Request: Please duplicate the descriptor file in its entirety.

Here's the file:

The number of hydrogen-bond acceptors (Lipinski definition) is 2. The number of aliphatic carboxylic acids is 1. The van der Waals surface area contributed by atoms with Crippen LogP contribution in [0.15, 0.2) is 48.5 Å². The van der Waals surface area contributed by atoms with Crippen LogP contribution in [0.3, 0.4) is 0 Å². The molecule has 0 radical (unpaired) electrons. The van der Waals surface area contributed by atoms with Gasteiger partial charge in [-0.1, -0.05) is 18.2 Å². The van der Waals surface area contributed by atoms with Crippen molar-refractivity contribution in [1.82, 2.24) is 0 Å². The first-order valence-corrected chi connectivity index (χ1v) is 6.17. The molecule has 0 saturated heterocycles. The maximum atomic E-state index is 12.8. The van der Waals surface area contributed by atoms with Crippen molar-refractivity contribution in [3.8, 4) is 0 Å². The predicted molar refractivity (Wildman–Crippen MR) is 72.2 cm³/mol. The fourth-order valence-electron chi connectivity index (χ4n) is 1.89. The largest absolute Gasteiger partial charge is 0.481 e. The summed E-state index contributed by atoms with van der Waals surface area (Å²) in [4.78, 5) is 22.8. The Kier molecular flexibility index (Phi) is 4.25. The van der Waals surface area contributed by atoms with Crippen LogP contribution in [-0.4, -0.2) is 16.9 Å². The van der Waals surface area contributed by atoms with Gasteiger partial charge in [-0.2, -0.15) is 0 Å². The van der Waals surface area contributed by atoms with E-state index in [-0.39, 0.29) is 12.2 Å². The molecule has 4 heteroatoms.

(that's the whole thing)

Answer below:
The number of hydrogen-bond acceptors (Lipinski definition) is 2. The number of aliphatic carboxylic acids is 1. The van der Waals surface area contributed by atoms with Crippen LogP contribution in [0.15, 0.2) is 48.5 Å². The van der Waals surface area contributed by atoms with Crippen LogP contribution in [0.3, 0.4) is 0 Å². The molecule has 0 radical (unpaired) electrons. The van der Waals surface area contributed by atoms with Gasteiger partial charge in [-0.1, -0.05) is 18.2 Å². The van der Waals surface area contributed by atoms with Crippen molar-refractivity contribution in [1.82, 2.24) is 0 Å². The first-order valence-corrected chi connectivity index (χ1v) is 6.17. The molecule has 0 saturated heterocycles. The maximum atomic E-state index is 12.8. The van der Waals surface area contributed by atoms with Crippen molar-refractivity contribution in [3.8, 4) is 0 Å². The predicted molar refractivity (Wildman–Crippen MR) is 72.2 cm³/mol. The fourth-order valence-electron chi connectivity index (χ4n) is 1.89. The largest absolute Gasteiger partial charge is 0.481 e. The summed E-state index contributed by atoms with van der Waals surface area (Å²) in [4.78, 5) is 22.8. The Kier molecular flexibility index (Phi) is 4.25. The van der Waals surface area contributed by atoms with Crippen LogP contribution in [-0.4, -0.2) is 16.9 Å². The van der Waals surface area contributed by atoms with Gasteiger partial charge in [-0.2, -0.15) is 0 Å². The van der Waals surface area contributed by atoms with E-state index in [-0.39, 0.29) is 12.2 Å². The molecule has 4 heteroatoms.